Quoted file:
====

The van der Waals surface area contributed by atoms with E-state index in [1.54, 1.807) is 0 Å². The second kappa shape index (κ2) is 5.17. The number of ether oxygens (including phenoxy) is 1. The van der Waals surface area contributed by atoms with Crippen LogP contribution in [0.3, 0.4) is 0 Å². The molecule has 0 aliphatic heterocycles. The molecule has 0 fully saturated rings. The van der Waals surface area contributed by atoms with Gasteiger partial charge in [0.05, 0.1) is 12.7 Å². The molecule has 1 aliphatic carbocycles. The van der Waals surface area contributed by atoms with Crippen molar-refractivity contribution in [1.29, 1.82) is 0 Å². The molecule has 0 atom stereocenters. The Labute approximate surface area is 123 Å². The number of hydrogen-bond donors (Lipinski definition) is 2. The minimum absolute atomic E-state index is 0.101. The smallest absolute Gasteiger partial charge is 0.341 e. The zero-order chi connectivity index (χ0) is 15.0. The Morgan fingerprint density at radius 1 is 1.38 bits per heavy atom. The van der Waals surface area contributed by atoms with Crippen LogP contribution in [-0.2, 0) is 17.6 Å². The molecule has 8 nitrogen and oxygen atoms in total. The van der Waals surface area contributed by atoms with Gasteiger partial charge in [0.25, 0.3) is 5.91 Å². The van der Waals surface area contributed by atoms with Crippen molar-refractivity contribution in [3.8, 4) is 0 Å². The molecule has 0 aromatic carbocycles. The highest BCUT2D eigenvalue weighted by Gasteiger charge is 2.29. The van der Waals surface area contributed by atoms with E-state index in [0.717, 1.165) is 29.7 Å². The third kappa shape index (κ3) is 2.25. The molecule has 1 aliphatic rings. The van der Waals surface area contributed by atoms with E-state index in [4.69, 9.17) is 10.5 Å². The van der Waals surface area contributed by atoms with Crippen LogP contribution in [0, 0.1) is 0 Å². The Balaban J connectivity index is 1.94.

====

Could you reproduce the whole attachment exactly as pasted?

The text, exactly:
The van der Waals surface area contributed by atoms with E-state index in [1.54, 1.807) is 0 Å². The second kappa shape index (κ2) is 5.17. The number of ether oxygens (including phenoxy) is 1. The van der Waals surface area contributed by atoms with Crippen LogP contribution in [0.3, 0.4) is 0 Å². The molecule has 0 aliphatic heterocycles. The molecule has 0 fully saturated rings. The van der Waals surface area contributed by atoms with Gasteiger partial charge in [0.05, 0.1) is 12.7 Å². The molecule has 1 aliphatic carbocycles. The van der Waals surface area contributed by atoms with Crippen molar-refractivity contribution in [1.29, 1.82) is 0 Å². The molecule has 0 atom stereocenters. The Labute approximate surface area is 123 Å². The number of hydrogen-bond donors (Lipinski definition) is 2. The minimum absolute atomic E-state index is 0.101. The smallest absolute Gasteiger partial charge is 0.341 e. The zero-order chi connectivity index (χ0) is 15.0. The Morgan fingerprint density at radius 1 is 1.38 bits per heavy atom. The van der Waals surface area contributed by atoms with Crippen LogP contribution in [-0.2, 0) is 17.6 Å². The molecule has 8 nitrogen and oxygen atoms in total. The van der Waals surface area contributed by atoms with Gasteiger partial charge in [0.25, 0.3) is 5.91 Å². The van der Waals surface area contributed by atoms with Crippen molar-refractivity contribution in [3.8, 4) is 0 Å². The molecule has 0 aromatic carbocycles. The highest BCUT2D eigenvalue weighted by Gasteiger charge is 2.29. The van der Waals surface area contributed by atoms with E-state index in [0.717, 1.165) is 29.7 Å². The third kappa shape index (κ3) is 2.25. The molecule has 1 aliphatic rings. The van der Waals surface area contributed by atoms with E-state index in [4.69, 9.17) is 10.5 Å². The van der Waals surface area contributed by atoms with Crippen LogP contribution in [0, 0.1) is 0 Å². The Balaban J connectivity index is 1.94.